REVIEW: Master Harold and the Boys (Timeline Theatre)

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TimeLine Theatre presents:

‘Master Harold’ and the Boys

 

by Athol Fugard
directed by
Jonathan Wilson
through March 21st (more info)

Reviewed by Ian Epstein

‘Mastor Harold’ and the Boys leads an audience through what it feels like to be white or black, the owner’s son or the the owner’s servant, in the St. George’s Park Tea Room of Port Elizabeth, South Africa in 1950 — a time shortly after South Africa officially fell under apartheid — and playwright Athol Fugard leads an audience through all of this in an hour and forty minutes with no intermission.  It’s intense.

mh2The story begins in set-designer Timothy Mann‘s brightly colored reconstruction of St. George Park Tea Room — an establishment that belonged to Athol Fugard’s parents as well as Hally’s.  It’s a small establishment in one of South Africa’s larger coastal cities that sits towards the end of the curve that bends the Atlantic Ocean out into the Indian Ocean.  Outside, it is wet and windy.  No kind of weather to fly a kite.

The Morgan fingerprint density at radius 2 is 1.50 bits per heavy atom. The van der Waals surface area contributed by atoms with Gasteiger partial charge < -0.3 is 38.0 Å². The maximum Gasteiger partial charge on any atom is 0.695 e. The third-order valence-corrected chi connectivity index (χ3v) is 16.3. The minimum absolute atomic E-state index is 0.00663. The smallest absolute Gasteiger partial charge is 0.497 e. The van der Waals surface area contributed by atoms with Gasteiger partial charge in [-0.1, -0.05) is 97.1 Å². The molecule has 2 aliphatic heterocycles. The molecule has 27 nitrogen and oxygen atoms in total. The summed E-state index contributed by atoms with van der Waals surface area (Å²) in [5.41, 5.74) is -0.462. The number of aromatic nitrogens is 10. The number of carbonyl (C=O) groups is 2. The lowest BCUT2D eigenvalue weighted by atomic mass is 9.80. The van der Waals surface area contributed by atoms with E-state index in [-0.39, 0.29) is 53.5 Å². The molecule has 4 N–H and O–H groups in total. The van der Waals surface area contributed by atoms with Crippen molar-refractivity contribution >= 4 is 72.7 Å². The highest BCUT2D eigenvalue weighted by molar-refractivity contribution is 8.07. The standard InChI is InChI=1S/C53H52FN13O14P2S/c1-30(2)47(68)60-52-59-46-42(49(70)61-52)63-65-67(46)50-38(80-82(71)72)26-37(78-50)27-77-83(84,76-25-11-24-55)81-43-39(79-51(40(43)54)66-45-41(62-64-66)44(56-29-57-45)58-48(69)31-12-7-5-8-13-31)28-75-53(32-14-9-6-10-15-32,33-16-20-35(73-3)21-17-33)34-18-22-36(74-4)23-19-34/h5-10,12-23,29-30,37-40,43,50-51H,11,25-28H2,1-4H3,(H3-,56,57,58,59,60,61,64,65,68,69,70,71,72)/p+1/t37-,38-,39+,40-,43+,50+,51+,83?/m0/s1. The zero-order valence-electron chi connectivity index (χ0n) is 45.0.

By day, Willie (Daniel Bryant) is a Tea Room employee.  By night, he trains so hard for the upcoming National Ballroom Dancing Competition that he beats his dance partner when she stumbles.  He easily tires of mopping and opts, instead, to take the mop in hand and set off across the Tea Room, twirling around tables to the practiced tempo of the Quickstep, imagining himself onto the winner’s podium of "a world without collisions."  The Quickstep is like a Foxtrot but faster, even without music; the fee to make the jukebox play is the same as the bus fare home. 

Willie stops and starts his Quickstep according to Sam’s (Alfred H. Wilson) interruptions and suggestions.  And Sam is a character full of both, and healthy doses of joke, poetry, and digression, too.  From the first moments of the play, Bryant and Wilson breathe life into the pair beautifully.  And they mill about the Tea Room getting everything in order with the familiarity and ease of two men who’ve worked in this Tea Room since before the audience got here and will remain long after they leave.